FDA underestimated net benefits of warning labels on cigarette packaging

August 7, 2014, University of Michigan
smoking, cigarette

A paper released today by leading economists concludes that the Food and Drug Administration's controversial cost-benefit analysis of its graphic warning label regulation grossly underestimated the net benefits associated with implementing its own rule.

The authors, including Kenneth Warner from the U-M School of Public Health, stress that the FDA's approach, which counted the lost pleasure from smokers who quit as a cost of the graphic warning labels (GWLs), is a major flaw that severely undercuts the estimated benefits of the proposed rule. The authors urge the FDA to consider their findings in analyses of future proposed tobacco product regulations.

"The FDA estimate relies on standard economic models, but those don't apply well to cigarette smoking," said co-author Frank Chaloupka, director of the Health Policy Center at University of Illinois-Chicago. "For example, if labels effectively move smokers to quit or cut back, the FDA's analysis actually considers this to be a cost attributed to lost pleasure, rather than a benefit—that's a serious mistake.

"Consumers choosing to quit shows that they are deriving more utility from quitting than from continuing to smoke. Hence, their quitting produces benefits to them that exceed any potential lost consumer surplus."

According to the authors, the FDA's reliance on lost consumer surplus, "lost pleasure," that would result from reduced tobacco use, is a critical concern. Consumer surplus reflects the difference between people's willingness to pay for a product and the actual price they pay in the marketplace.

The authors say for most smokers it's inappropriate for the FDA to reduce the estimated benefits of its proposed GWL rule due to lost consumer surplus or "lost pleasure" because it's likely that the vast majority of smokers do not find smoking pleasurable and derive little consumer surplus from smoking.

These findings are explained in part because starting to smoke can be an irrational decision. Most smokers start at a young age and aren't well-informed rational consumers who understand the addictive power of nicotine or the health and economic consequences of smoking.

The evaluation, which was supported by a grant to U-M from the Robert Wood Johnson Foundation, discusses other concerns about FDA's cost-benefit analysis of its proposed GWL rule, which also apply more broadly to other tobacco regulation.

—The FDA's evaluation of the impact of GWLs on smoking prevalence underestimated the impact by a factor of 30 or more. The FDA estimated that the GWL rule would reduce smoking by 0.4 percent; more recent analysis indicates that the figure should be 12 percent or higher.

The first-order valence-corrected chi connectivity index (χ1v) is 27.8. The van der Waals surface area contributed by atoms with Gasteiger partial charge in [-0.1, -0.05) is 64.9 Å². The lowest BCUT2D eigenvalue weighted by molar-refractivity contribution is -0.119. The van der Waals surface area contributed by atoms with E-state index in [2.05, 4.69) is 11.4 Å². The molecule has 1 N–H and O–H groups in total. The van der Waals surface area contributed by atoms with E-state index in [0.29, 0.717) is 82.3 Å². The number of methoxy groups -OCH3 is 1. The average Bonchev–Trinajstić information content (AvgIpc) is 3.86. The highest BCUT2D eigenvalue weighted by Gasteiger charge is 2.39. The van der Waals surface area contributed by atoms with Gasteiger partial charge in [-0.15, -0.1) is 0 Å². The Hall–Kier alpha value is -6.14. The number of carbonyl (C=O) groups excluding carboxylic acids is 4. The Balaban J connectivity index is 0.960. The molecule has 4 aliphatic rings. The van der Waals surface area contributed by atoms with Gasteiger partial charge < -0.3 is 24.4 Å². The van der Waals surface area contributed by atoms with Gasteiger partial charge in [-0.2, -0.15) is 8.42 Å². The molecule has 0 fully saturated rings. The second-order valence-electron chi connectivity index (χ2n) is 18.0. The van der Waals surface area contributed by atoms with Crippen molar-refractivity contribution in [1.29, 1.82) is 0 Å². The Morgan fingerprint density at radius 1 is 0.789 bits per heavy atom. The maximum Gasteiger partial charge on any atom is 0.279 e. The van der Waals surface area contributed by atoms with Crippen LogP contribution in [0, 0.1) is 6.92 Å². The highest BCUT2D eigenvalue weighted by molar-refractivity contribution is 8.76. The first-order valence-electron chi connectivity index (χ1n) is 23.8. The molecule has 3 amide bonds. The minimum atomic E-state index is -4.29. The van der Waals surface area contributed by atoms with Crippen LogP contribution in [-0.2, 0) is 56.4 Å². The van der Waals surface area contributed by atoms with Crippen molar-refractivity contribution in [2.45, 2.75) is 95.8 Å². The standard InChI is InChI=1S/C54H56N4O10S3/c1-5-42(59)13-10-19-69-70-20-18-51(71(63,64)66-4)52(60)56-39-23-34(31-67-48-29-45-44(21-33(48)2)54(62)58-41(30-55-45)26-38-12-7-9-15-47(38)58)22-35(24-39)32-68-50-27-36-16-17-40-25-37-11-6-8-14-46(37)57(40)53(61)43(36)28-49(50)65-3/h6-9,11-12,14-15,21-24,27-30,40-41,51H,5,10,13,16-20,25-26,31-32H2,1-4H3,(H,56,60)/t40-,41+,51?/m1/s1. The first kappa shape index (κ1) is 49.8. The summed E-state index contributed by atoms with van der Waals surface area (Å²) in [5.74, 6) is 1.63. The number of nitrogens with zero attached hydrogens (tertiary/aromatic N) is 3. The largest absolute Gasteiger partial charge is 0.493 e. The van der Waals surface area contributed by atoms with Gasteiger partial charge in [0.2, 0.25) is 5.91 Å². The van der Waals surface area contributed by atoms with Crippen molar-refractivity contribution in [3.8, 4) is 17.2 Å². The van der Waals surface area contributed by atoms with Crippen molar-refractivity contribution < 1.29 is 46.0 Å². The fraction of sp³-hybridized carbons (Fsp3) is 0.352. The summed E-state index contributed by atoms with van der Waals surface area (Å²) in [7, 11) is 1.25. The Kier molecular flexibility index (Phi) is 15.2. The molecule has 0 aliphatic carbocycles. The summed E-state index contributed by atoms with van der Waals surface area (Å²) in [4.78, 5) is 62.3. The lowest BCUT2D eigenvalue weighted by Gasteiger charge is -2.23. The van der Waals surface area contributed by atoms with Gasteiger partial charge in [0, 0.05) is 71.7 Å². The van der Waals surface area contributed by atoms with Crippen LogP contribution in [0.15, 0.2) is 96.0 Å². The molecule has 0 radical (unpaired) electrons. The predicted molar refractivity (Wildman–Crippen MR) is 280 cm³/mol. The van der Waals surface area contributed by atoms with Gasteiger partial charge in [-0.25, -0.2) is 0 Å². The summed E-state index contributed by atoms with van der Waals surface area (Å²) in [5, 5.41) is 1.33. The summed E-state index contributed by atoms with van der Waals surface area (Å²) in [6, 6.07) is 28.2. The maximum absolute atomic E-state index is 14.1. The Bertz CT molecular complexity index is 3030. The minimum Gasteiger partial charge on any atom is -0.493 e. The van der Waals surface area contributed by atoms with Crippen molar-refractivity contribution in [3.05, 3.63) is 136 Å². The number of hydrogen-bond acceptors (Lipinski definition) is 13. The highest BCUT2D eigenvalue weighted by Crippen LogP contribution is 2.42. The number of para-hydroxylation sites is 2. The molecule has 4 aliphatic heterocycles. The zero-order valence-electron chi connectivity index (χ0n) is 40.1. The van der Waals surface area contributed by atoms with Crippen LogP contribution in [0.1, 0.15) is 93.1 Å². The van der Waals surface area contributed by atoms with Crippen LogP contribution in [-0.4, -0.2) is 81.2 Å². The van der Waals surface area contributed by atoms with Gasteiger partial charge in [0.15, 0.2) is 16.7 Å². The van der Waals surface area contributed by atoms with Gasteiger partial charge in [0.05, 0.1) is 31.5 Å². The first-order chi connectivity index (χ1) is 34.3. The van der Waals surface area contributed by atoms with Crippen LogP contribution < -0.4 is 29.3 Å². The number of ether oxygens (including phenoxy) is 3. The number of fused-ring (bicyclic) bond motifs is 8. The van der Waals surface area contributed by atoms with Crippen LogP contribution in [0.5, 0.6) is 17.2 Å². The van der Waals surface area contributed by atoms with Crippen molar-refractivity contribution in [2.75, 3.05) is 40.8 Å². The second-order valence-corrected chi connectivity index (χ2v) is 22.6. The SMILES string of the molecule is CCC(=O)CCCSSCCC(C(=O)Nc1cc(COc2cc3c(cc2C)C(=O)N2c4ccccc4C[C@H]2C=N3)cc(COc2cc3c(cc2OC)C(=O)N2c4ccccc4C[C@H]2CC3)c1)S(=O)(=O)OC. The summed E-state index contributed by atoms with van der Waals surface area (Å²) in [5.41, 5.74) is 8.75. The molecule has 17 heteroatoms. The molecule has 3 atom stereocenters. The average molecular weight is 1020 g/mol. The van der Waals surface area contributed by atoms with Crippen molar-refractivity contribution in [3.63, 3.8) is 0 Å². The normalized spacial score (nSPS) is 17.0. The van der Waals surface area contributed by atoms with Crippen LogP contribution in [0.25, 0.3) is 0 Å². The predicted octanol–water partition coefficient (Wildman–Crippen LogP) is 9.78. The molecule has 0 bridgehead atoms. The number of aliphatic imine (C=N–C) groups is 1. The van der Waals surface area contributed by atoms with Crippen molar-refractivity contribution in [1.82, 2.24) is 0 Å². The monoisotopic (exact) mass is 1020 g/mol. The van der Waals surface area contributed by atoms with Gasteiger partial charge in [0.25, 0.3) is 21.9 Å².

—The FDA omitted many potentially important benefits. The FDA failed to consider how GWLs would reduce exposure to second-hand smoke; this reduction could potentially prevent thousands of deaths and save $1.7 billion in lost productivity per year. Reductions in maternal smoking during pregnancy were ignored; the cost of several health care services needed to treat diseases caused by smoking were omitted; and the reduction in the number of cigarettes nonquitters will smoke each day was not considered in the FDA's analysis.

—The FDA further underestimated the benefits of its GWL rule by spreading the reduction in all benefits out uniformly over a period of decades. Discounting thereby diminishes the benefits. In fact, several benefits from quitting are realized rapidly. For example, the risk of a heart attack or stroke is immediately reduced after quitting and most excess risk is gone within one to five years.

"It's critical for the FDA to fully understand the substantial health and economic benefits of graphic warning labels and of future tobacco product regulations," said co-author Warner, U-M professor of health management and policy. "Most of the concerns we raise apply to evaluating the costs and benefits of other tobacco rules, especially the inappropriate handling of lost consumer surplus. We believe the FDA should consider our concerns in future analyses."

The paper, "An Evaluation of FDA's Analysis of the Costs and Benefits of the Graphic Warning Label Regulation," was submitted as a public comment on the FDA's proposed rule to assert authority over all tobacco products, including e-cigarettes.

Explore further: Graphic warning labels on cigarette packs could lead to 8.6 million fewer smokers in US‏‏‏

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not rated yet Aug 07, 2014
Unfortunately, the FDA, like every other government agency, can be manipulated by politics. Tobacco use is any form is a clear and present danger; we've know this since the 1970's. Big Tobacco and their political allies in Congress have dragged this out for 40 years. Our political system in Washington does not lend itself to quick solutions to critical problems. We see this every day when Congress cannot reach conscience on immigration, gay marriage, water rights, or any number of other issues. Science and politics have never worked well together. I doubt that this will change any time some.

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